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Dr. Ed Gunn

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It might be worth investing a little time on this gentleman.

He formally worked for the CIA. I believe he may have bben involved in suggesting the poison to be used by Cubela against Castro.

In late 1971 or early 1972 he was approached by Hunt and Liddy about the use of a poison to kill columnist Jack Anderson. The CIA was mad at Anderson because Anderson had published a column about CIA surveillance methods in the Kremlin.

Hunt denied it involved a plot to kill Anderson but only to disable or embarass Anderson. Hunt said his instructions came from Colson. Colson denied it.

Liddy said it was definitely a plot to kill Anderson.

My analysis is Hunt was actiing on behalf of the CIA but he was pretending he was acting for Colson or Nixon. I think both Colson and Liddy testified truthfully but Hunt lied.

What I think rather incredible is, according to Liddy, Dr. Gunn was willing to engage with them in a plot to commit a murder.

I am pasting below a section from Nodule 20 of a.j. weberman's web-site which describes the various testimony re this incident:



HUNT was involved in a plot to kill Jack Anderson from December 1971 to January 1972. In the September 21, 1975, issue of The Washington Post Robert Woodward reported HUNT had told associates that "he was ordered in December 1971, or January 1972, to assassinate syndicated columnist Jack Anderson, according to reliable sources. According to the sources, HUNT told his former CIA associates that the order was canceled at the last minute - but only after a plan had been devised to make Anderson's death look accidental. His alleged plan involved the use of a poison to be obtained from a former CIA physician, said sources, who added that the poison was a variety that would leave no trace during a routine medical examination or autopsy." HUNT feared an investigation of the break-in would lead to the disclosure of the assassination plan. "The identity of the former CIA doctor, and the reason the assassination was called off, could not be determined."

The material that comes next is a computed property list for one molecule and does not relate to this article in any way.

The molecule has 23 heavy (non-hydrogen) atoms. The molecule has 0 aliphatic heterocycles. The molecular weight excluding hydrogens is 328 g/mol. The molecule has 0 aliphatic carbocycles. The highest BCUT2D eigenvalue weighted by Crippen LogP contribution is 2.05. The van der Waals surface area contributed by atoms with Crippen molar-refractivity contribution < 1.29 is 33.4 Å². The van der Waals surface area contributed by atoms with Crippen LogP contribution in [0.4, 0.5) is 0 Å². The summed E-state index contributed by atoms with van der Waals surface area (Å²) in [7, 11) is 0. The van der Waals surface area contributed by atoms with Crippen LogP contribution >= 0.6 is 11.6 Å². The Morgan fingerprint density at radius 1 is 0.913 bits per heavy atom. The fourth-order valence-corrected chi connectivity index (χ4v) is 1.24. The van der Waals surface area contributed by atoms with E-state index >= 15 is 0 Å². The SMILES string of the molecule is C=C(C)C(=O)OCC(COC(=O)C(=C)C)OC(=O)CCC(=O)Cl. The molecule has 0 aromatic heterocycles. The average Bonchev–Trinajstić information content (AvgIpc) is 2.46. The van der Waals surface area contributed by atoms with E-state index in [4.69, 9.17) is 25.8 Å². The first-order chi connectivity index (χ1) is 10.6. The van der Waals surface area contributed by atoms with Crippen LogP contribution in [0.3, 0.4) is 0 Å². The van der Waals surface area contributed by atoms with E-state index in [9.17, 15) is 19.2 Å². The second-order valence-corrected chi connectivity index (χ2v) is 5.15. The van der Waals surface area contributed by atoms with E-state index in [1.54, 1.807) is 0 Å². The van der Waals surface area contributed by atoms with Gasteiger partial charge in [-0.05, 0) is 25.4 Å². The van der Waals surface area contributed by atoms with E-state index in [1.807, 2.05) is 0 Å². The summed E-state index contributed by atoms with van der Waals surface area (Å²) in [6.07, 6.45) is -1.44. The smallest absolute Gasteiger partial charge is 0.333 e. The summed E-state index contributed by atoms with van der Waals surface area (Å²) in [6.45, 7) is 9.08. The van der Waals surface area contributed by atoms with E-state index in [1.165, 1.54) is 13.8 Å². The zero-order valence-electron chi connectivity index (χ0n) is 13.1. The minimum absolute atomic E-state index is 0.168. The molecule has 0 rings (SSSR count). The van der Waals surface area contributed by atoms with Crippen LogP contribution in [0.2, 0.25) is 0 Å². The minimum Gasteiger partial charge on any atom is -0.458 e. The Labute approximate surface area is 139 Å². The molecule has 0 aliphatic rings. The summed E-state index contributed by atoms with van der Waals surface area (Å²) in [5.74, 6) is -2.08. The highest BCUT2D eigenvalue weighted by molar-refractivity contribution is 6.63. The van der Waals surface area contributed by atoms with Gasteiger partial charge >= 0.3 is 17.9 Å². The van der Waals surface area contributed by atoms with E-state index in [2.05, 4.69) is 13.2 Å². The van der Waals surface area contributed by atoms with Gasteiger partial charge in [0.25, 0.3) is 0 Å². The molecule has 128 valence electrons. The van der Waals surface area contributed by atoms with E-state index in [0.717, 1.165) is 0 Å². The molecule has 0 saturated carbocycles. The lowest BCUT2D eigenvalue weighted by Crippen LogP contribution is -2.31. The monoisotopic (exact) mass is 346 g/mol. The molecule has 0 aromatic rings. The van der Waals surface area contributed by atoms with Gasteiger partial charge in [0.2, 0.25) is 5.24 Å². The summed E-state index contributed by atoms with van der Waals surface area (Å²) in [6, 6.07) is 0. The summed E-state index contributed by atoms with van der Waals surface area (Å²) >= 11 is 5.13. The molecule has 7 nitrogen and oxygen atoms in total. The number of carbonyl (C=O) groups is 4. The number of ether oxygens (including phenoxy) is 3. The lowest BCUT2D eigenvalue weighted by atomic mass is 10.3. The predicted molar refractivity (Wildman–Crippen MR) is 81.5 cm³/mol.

The poison HUNT was going to use on Jack Anderson could either be ingested or absorbed through the skin. Jack Anderson's steering wheel was to be dusted with this contact poison so it would appear he had a heart attack while driving. The ensuing automobile accident would obscure the circumstances of the journalist's death. (After Lee Bowers died his physician believed that he had had a heart attack.) HUNT: "I have heard from the CIA that there was a physician who apparently was involved in that line of work, that they once attempted it, that if it's put on the steering wheel of a car the drug would have some sort of hallucinatory effect." [HUNT v. ajweberman Depo 6.77 p17] Jack Anderson initially reacted to the story of the assassination plot with disbelief, but filed a multimillion dollar lawsuit against the NIXON Administration. HUNT later identified the CIA Technical Services Division man as Dr. Edward Gunn. Contacted in August 1993, Dr. Edward Gunn refused comment. [Gunn Edward E. telephone 703-680-1826]


HUNT claimed he consulted with Dr. Edward Gunn at the request of Charles Colson "to explore means of drugging Jack Anderson to discredit him by rendering him incoherent before a public appearance," not to discuss ways of poisoning him. [sSCIA Book IV p134; Wash. Post 9.21.73 p1; Wash. Star 9.22.63]

Baron: Did Colson, at any point in the first conversation explicitly mention the possibility that Anderson should be assassinated of that you might --


Baron: How about considering assassination.

HUNT: Absolutely not.

Baron: Not even in the sense of contingency planning?

HUNT: No. The only reference I've ever seen to it has been in the Washington Post stories.

Liebengood: In one of Bob Woodward's stories he refers to three separate sources of his as having the impression that you had been inquiring into the prospect of assassinating Jack Anderson. Do you know who those sources might be and where they might have gotten the impression that you were considering assassination?

HUNT: "I have no idea. It is possible that Dr. Gunn may have received that impression or achieved that perception. I thought also that Gordon Liddy may have done some talking when he was a prisoner in the D.C. Jail, but I have no personal recollection of ever discussing the matter outside Colson, Liddy, and myself.